Bullet Wisdom

I am an Active Duty Officer in the US Army. I am a Husband, father, writer, hunter, gamer, and SOLDIER. This blog is a forum for my many hobbies as well as my random musings.

Wednesday, January 30, 2008

Soldier Suicide Rates Rising

Newsflash: We suck at psychiatric care. This is not a new problem. I only need to look so far as the previous generation of warriors from Vietnam and much of their publicized problems with Post-Traumatic Stress disorder. If you have ever seen an Oliver Stone movie, you would know he is a poster child for PTSD. Last night, I read an article published by MSNBC titled, Soldier suicides reach record level, study shows. I didn't like any of what I read.

The article highlights the Army's struggle to deal with rising rates of suicide among Soldiers. It cites examples of Iraq veteran's attempting suicide despite the "best" efforts of their doctors and chain of command. An Army study on the issue cited the need for improved training programs as well as an increase in treatment capacity. I cannot judge the actions of other leaders, but I do understand the culture that is the basis of the problem.

The bottom line is that throughout the history of the U.S. Army, our Warrior culture has failed to address and meet the psychiatric care requirements of our Soldiers. More often than not Commanders choose to push 'troubled' Soldiers out of the Army and onto the beleaguered shoulders of the Veteran's Administration. There is negative stigma attached to psychiatric treatment. It is a question on the generic security clearance questionnaire. The implied message: get treated for being 'mental' and your career is over.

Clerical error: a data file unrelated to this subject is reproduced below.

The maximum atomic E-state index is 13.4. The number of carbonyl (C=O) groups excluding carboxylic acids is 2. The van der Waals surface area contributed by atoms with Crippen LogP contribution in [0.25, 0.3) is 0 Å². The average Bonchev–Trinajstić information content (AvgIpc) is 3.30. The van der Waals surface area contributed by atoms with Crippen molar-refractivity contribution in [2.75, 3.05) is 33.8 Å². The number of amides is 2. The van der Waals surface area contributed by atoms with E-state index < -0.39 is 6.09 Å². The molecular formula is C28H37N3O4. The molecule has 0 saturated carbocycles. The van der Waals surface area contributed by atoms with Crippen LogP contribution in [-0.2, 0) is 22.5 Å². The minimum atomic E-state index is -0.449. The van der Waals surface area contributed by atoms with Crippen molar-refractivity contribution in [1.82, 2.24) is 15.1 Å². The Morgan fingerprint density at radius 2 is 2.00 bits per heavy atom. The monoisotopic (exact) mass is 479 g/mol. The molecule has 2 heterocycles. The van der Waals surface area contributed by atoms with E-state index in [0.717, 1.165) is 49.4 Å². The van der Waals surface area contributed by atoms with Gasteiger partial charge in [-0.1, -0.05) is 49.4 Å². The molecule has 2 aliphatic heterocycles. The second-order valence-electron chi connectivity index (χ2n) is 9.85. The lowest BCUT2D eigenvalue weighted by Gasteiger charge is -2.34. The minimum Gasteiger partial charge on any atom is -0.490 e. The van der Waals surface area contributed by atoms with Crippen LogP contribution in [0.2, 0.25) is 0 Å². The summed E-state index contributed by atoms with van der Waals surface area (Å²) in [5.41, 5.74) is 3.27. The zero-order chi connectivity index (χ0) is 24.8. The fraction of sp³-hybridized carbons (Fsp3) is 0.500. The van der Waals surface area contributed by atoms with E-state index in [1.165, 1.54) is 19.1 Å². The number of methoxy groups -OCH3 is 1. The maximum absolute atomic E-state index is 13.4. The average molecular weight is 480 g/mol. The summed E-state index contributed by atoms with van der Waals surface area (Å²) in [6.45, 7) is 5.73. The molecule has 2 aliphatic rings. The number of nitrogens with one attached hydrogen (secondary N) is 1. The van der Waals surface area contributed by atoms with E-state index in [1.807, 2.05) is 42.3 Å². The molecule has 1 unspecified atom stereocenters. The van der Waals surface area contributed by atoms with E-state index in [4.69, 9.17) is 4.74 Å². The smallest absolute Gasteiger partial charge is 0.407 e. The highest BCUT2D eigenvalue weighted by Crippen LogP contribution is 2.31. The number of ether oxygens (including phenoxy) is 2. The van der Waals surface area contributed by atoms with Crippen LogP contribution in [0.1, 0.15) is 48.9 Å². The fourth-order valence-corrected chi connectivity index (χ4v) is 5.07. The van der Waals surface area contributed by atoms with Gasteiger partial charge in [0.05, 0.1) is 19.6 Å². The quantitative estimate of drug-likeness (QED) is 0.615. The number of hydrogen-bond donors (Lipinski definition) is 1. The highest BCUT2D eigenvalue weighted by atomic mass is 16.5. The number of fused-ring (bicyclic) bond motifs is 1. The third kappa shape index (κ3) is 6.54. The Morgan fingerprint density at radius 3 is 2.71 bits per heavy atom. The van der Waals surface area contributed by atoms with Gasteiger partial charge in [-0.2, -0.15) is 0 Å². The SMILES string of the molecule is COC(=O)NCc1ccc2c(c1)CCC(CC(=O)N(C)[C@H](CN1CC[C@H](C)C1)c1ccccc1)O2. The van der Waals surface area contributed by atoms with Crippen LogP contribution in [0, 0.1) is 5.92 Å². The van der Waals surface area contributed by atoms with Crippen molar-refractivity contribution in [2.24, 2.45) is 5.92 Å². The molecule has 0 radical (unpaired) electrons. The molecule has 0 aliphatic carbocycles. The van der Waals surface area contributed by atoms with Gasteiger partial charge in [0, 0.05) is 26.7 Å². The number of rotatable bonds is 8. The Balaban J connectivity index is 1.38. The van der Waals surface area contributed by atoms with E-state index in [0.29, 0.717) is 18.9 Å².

Personally, I believe the answer lies more in capacity than training. Like any problem, the military chooses to throw leadership at a problem to make up for lack of resources. In this case, the first recommendation is additional 'training.' Like the majority of added mandatory 'training', it would be extremely difficult and taxing for unit leadership to shoulder the burden of improving the Army's psychiatric care issues and add to their already overwhelming workload.

Honestly, do we want our commanders to be a Dr. Phil’s, feeling their way through problems, or George Patton's, going out and winning our nation's wars. I'm sure the correct answer is both; however you could spend a lifetime doing one or the other. Doing well at both would take more talent than most individuals possess.

The problem will get worse before it gets better. Today's Soldier faces more trigger-time while on deployment than any Soldier in American history. Wars used to be fought as campaigns. Weeks and months of fighting were followed by months of convalescence and reconstitution. Today's Soldier trains, deploys, patrols, fights, trains, deploys, and fights again. There is no more "R&R" of old. The wire is always wound tight.

I don't know the answer. We are the most lethal force in history facing one of our nation's greatest security challenges. We will accomplish the mission, of that I have little doubt. How we care for our wounded after the fight ends?